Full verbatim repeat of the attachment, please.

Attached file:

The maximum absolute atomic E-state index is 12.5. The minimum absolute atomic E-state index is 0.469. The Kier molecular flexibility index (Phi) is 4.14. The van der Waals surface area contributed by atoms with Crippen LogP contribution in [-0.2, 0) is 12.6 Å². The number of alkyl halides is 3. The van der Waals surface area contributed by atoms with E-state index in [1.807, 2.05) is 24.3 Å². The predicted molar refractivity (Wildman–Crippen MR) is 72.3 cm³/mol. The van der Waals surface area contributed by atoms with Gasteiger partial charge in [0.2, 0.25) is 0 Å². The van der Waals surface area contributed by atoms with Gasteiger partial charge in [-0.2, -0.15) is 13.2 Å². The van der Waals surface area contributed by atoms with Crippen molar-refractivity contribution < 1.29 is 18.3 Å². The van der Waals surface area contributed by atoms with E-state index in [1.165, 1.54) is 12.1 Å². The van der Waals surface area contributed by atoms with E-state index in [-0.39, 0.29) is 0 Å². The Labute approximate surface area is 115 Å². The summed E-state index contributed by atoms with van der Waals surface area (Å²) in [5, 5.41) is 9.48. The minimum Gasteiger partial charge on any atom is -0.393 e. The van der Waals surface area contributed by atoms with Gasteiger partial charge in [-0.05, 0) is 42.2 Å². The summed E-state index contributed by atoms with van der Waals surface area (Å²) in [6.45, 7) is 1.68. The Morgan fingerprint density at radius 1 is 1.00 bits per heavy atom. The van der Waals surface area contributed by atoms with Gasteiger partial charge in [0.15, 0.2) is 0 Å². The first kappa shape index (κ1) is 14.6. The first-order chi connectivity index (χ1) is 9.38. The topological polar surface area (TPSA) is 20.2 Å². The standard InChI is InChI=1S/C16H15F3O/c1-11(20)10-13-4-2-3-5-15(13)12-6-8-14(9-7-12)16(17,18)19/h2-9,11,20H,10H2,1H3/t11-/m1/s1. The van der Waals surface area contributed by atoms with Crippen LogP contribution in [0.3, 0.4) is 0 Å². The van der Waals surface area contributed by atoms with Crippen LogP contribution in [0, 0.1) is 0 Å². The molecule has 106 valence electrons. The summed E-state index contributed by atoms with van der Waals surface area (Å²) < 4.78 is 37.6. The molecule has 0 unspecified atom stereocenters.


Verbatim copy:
The maximum absolute atomic E-state index is 12.5. The minimum absolute atomic E-state index is 0.469. The Kier molecular flexibility index (Phi) is 4.14. The van der Waals surface area contributed by atoms with Crippen LogP contribution in [-0.2, 0) is 12.6 Å². The number of alkyl halides is 3. The van der Waals surface area contributed by atoms with E-state index in [1.807, 2.05) is 24.3 Å². The predicted molar refractivity (Wildman–Crippen MR) is 72.3 cm³/mol. The van der Waals surface area contributed by atoms with Gasteiger partial charge in [0.2, 0.25) is 0 Å². The van der Waals surface area contributed by atoms with Gasteiger partial charge in [-0.2, -0.15) is 13.2 Å². The van der Waals surface area contributed by atoms with Crippen molar-refractivity contribution < 1.29 is 18.3 Å². The van der Waals surface area contributed by atoms with E-state index in [1.165, 1.54) is 12.1 Å². The van der Waals surface area contributed by atoms with E-state index in [-0.39, 0.29) is 0 Å². The Labute approximate surface area is 115 Å². The summed E-state index contributed by atoms with van der Waals surface area (Å²) in [5, 5.41) is 9.48. The minimum Gasteiger partial charge on any atom is -0.393 e. The van der Waals surface area contributed by atoms with Gasteiger partial charge in [-0.05, 0) is 42.2 Å². The summed E-state index contributed by atoms with van der Waals surface area (Å²) in [6.45, 7) is 1.68. The Morgan fingerprint density at radius 1 is 1.00 bits per heavy atom. The van der Waals surface area contributed by atoms with Gasteiger partial charge in [0.15, 0.2) is 0 Å². The first kappa shape index (κ1) is 14.6. The first-order chi connectivity index (χ1) is 9.38. The topological polar surface area (TPSA) is 20.2 Å². The standard InChI is InChI=1S/C16H15F3O/c1-11(20)10-13-4-2-3-5-15(13)12-6-8-14(9-7-12)16(17,18)19/h2-9,11,20H,10H2,1H3/t11-/m1/s1. The van der Waals surface area contributed by atoms with Crippen LogP contribution in [0.3, 0.4) is 0 Å². The van der Waals surface area contributed by atoms with Crippen LogP contribution in [0, 0.1) is 0 Å². The molecule has 106 valence electrons. The summed E-state index contributed by atoms with van der Waals surface area (Å²) < 4.78 is 37.6. The molecule has 0 unspecified atom stereocenters.